The last standalone physical release for consideration is the Game Boy release, which arrived in North America in September 1992. As a sort of cosmic quid pro quo, this standalone port never found its way onto Japanese store shelves despite having been developed there. This is actually the first appearance of developer Now Production in the NamCompendium. The company began working with Namco around 1986, with their first credit being the Famicom conversion of Metro-Cross. Now Productions would wind up developing at least seven Famicom games for Namco, and would eventually send the console into its officially ordained long night with 1994’s Master Takahashi’s Adventure Island IV.

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Finally, a box art that captures a fraction of the grim horrors of Hori’s ultraviolence.

Not content to simply retreat ground, Now Production pulled a similar trick to the aforementioned Dave Warhol and crammed two games onto this cartridge. There is Dig Dug, and now New Dig Dug. To tackle these in order, let’s start with the original. This is a slower playing version of arcade Dig Dug that feels like it really taxes the Game Boy. The music does not come off particularly well, and obviously the vibrant colors of the CRT original are long gone here. You do get what feels like an attempt to recreate the original portrait aspect of OG Dig Dug, but it comes with a major caveat that impacts both versions on this cartridge: your view is confined to a 10×8 tile window that moves along with Taizo Hori. I’m no expert, but Dig Dug play almost requires a full view of the play field at all times. Perhaps even more so than Pac-Man’s portable ports, this is a severely detrimental accommodation to the format and makes Dig Dug in its arcade mode pretty damn dire.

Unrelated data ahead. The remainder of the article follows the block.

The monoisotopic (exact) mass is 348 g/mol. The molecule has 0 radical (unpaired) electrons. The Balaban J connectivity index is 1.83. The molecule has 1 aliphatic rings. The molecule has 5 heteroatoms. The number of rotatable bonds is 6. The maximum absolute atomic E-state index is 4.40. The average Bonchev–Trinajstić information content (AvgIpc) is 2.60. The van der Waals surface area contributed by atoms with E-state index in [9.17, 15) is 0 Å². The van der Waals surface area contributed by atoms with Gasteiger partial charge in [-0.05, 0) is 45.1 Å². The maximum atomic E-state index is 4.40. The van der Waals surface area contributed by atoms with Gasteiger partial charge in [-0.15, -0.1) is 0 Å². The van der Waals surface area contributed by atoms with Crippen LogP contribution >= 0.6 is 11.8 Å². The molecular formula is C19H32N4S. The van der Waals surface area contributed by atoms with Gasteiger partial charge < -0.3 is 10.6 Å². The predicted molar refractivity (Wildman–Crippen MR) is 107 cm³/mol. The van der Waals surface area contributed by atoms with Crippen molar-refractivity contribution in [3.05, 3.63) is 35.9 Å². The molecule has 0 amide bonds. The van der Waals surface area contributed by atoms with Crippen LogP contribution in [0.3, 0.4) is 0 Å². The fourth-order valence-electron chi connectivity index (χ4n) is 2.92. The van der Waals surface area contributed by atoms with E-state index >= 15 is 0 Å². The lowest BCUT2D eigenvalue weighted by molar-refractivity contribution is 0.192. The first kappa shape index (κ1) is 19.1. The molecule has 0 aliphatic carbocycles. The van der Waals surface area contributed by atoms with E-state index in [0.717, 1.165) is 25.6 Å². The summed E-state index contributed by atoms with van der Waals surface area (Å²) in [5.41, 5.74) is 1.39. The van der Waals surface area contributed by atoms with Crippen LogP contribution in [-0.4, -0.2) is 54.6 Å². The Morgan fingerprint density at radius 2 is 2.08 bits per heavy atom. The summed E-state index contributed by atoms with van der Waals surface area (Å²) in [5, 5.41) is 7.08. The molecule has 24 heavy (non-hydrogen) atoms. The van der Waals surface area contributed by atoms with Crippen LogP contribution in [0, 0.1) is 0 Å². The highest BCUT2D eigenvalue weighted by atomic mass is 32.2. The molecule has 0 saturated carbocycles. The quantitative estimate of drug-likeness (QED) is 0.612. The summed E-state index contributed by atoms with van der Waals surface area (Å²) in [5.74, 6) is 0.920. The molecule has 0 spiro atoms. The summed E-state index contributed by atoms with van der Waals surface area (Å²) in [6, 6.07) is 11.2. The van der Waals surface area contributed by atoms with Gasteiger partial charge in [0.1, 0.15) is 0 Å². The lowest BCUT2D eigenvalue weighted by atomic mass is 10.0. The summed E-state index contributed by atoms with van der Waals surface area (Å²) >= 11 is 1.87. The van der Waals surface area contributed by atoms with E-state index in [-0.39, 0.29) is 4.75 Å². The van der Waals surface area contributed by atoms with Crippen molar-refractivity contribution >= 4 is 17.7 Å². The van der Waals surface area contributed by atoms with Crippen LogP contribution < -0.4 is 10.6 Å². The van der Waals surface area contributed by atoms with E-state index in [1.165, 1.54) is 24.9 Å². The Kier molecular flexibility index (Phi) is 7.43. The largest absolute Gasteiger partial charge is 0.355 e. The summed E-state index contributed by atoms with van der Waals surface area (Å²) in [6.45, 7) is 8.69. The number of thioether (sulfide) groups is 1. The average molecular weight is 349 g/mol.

New Dig Dug manages to make a better show here, but not without its own issues. Here the game switches from a score attack game built around scores, to a sort of explorative digging game with the goal of collecting keys to unlock a door. The subterranean worlds now feature unbreakable black squares of terrain, giant spheres that roll on flat ground and drop down chasms, and bombs that explode upon reaching the bottom of a well. This winds up being much more of an attraction than the base game, but still suffers from the same cramped screen real estate as mentioned above. It would be neat to see this idea fleshed out elsewhere, as a sort of Dig Dug Arrangement even, but this seems to be the only place to get your hands on New Dig Dug.

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That involuntary shudder you just felt is a normal reaction to Famista.